Back in Boston, further Bests include two big productions by smallish theatres. "The Laramie Project" at Boston Theatre Works was a passionate but precise staging by Jason Southerland and Nancy Curran Willis of the documentary theater piece by Moisés Kaufman and his Tectonic Theater Project. The 60 denizens of Wyoming portrayed by the ensemble added up to a portrait of the nation's heartland, big as all outdoors. BTW's cast was another bonded ensemble, and they bonded us to them, too. The performance of "Laramie" felt like a community's self-examination. The audience became first part of that community, and then of larger and larger circles of suffering humanity.
Spiro Veloudos' Lyric Stage Company of Boston put a conceptually huge production of the Sondheim/Lapine "Sunday in the Park with George" into a playing space whose dimensions aren't much bigger than those of the Grande Jatte painting itself. Designer Janie E. Howland worked miracle with that space, and Jon Goldberg's musical direction was wizardry of the highest order. The cast's splendid performance wasn't a miracle -- it was the result of years of patient nurture and teamwork, much of it under the tutelage of this same directorial pair. Maryann Zschau sang another of her brilliant characterizations as Dot, and almost erased my memory of Bernadette Peters. I actually preferred Chris Chew's Seurat at the Lyric to Patinkin's original. I thought Hungarian director János Szász' "Mother Courage" at the American Repertory Theatre was rather perverse, turning Bertolt Brecht's gritty and cynical anti-epic into a cornucopia of lush visuals and overripe orchestrations. But what do I know from Brecht? I'm just a provincial, in a country whose wars have been fought overseas for five generations. Brecht is produced so seldom in our neck of the woods that I have only seen eleven productions of four of his plays in forty years -- and three of those were "The Jewish Wife". "Mother" was certainly a BIG show, with choreographed battles and all, and in the busy midst of it Karen MacDonald held focus and made choices and kept on keeping on. She and the production had gumption. I think if "Mother Courage" were a staple of the American stage and I had seen as many productions of it as I have of "Salesman" I might have benefited from Szasz's fresh take on it.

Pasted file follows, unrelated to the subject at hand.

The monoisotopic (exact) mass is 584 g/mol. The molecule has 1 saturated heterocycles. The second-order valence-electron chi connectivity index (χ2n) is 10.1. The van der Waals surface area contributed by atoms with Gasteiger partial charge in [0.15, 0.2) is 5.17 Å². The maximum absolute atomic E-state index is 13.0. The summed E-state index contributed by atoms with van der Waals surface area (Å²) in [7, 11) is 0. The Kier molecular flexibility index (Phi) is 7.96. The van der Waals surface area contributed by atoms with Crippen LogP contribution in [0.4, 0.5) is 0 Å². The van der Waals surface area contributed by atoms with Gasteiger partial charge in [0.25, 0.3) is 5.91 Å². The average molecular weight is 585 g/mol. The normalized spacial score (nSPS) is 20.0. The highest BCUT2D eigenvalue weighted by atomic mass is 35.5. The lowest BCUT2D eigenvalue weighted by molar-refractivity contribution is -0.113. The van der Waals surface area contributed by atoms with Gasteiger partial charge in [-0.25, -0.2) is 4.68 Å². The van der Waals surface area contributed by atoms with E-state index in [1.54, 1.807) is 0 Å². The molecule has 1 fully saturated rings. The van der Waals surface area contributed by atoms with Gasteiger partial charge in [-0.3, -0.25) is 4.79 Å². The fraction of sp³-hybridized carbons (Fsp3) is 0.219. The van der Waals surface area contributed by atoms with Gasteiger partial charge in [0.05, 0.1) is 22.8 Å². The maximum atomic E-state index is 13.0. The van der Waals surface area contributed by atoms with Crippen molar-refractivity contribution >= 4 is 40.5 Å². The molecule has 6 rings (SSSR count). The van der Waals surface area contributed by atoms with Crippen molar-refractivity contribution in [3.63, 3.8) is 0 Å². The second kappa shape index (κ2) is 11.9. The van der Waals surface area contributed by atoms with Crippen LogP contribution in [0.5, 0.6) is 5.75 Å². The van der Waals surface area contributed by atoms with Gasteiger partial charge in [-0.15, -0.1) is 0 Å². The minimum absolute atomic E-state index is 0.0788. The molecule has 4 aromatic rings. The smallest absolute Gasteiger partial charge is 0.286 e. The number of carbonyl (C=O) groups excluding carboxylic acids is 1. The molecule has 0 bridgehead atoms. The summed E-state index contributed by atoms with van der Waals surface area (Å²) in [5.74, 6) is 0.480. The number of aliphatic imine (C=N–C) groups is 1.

Commonwealth Shakespeare finally got its Free Shakespeare on the Common act together after half a decade of good intentions, and, sparked by Richard McElvain, Karen MacDonald and Will Lebow, did a "Twelfth Night" that was a notch above the struggling Boston Publick Theatre's standard and 80% as good as the average Shakespeare staged by Tina Packer. Local companies from SpeakEasy to the Newton Country Players drew on the world class musical talent turned out by our four or five top rank conservatories to do astonishingly good premieres and revivals of challenging music theatre such as "Floyd Collins" and "Follies", and there was an unprecedented outpouring of new scripts in premiere productions, staged readings, and workshops -- far more openings than this devotee of new plays could possibly see. A very good start to a new millennium, 2001. But will 2002 confirm that Boston is at last on its way to being a Good Theatre Town? Or are all the exciting and expansive plans doomed to disappointment, because they are based on income that is supposed to trickle down from sources that have since dried up?